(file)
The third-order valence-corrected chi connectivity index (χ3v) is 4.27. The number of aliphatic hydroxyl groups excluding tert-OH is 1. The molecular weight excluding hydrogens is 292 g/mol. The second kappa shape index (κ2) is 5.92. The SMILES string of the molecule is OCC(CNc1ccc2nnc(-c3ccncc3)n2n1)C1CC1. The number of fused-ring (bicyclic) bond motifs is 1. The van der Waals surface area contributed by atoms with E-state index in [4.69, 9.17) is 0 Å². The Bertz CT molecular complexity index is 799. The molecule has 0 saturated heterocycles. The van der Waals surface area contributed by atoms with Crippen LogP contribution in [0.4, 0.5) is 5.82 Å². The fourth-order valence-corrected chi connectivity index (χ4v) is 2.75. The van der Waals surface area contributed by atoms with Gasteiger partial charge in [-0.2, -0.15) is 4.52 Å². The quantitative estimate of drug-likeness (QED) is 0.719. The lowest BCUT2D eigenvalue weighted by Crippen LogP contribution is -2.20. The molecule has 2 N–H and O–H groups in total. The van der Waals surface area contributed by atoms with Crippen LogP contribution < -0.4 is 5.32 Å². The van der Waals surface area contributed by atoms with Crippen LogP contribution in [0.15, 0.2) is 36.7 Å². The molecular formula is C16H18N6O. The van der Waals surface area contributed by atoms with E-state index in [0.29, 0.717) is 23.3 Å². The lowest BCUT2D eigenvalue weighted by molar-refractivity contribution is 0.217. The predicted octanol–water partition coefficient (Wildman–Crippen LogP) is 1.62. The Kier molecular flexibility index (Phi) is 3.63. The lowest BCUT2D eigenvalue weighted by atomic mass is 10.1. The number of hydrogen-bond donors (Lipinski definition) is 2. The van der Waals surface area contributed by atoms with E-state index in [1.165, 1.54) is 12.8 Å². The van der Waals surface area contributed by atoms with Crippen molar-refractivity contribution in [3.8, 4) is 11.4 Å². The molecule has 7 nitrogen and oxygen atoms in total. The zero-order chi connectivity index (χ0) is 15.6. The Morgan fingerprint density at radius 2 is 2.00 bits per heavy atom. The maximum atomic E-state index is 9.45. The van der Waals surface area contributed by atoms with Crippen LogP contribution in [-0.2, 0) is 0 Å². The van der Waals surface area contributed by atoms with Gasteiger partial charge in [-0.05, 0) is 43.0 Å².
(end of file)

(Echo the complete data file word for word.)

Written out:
The third-order valence-corrected chi connectivity index (χ3v) is 4.27. The number of aliphatic hydroxyl groups excluding tert-OH is 1. The molecular weight excluding hydrogens is 292 g/mol. The second kappa shape index (κ2) is 5.92. The SMILES string of the molecule is OCC(CNc1ccc2nnc(-c3ccncc3)n2n1)C1CC1. The number of fused-ring (bicyclic) bond motifs is 1. The van der Waals surface area contributed by atoms with E-state index in [4.69, 9.17) is 0 Å². The Bertz CT molecular complexity index is 799. The molecule has 0 saturated heterocycles. The van der Waals surface area contributed by atoms with Crippen LogP contribution in [0.4, 0.5) is 5.82 Å². The fourth-order valence-corrected chi connectivity index (χ4v) is 2.75. The van der Waals surface area contributed by atoms with Gasteiger partial charge in [-0.2, -0.15) is 4.52 Å². The quantitative estimate of drug-likeness (QED) is 0.719. The lowest BCUT2D eigenvalue weighted by Crippen LogP contribution is -2.20. The molecule has 2 N–H and O–H groups in total. The van der Waals surface area contributed by atoms with Crippen LogP contribution < -0.4 is 5.32 Å². The van der Waals surface area contributed by atoms with Crippen LogP contribution in [0.15, 0.2) is 36.7 Å². The molecular formula is C16H18N6O. The van der Waals surface area contributed by atoms with E-state index in [0.29, 0.717) is 23.3 Å². The lowest BCUT2D eigenvalue weighted by molar-refractivity contribution is 0.217. The predicted octanol–water partition coefficient (Wildman–Crippen LogP) is 1.62. The Kier molecular flexibility index (Phi) is 3.63. The lowest BCUT2D eigenvalue weighted by atomic mass is 10.1. The number of hydrogen-bond donors (Lipinski definition) is 2. The van der Waals surface area contributed by atoms with E-state index in [1.165, 1.54) is 12.8 Å². The van der Waals surface area contributed by atoms with Crippen molar-refractivity contribution in [3.8, 4) is 11.4 Å². The molecule has 7 nitrogen and oxygen atoms in total. The zero-order chi connectivity index (χ0) is 15.6. The Morgan fingerprint density at radius 2 is 2.00 bits per heavy atom. The maximum atomic E-state index is 9.45. The van der Waals surface area contributed by atoms with Crippen LogP contribution in [-0.2, 0) is 0 Å². The van der Waals surface area contributed by atoms with Gasteiger partial charge in [-0.05, 0) is 43.0 Å².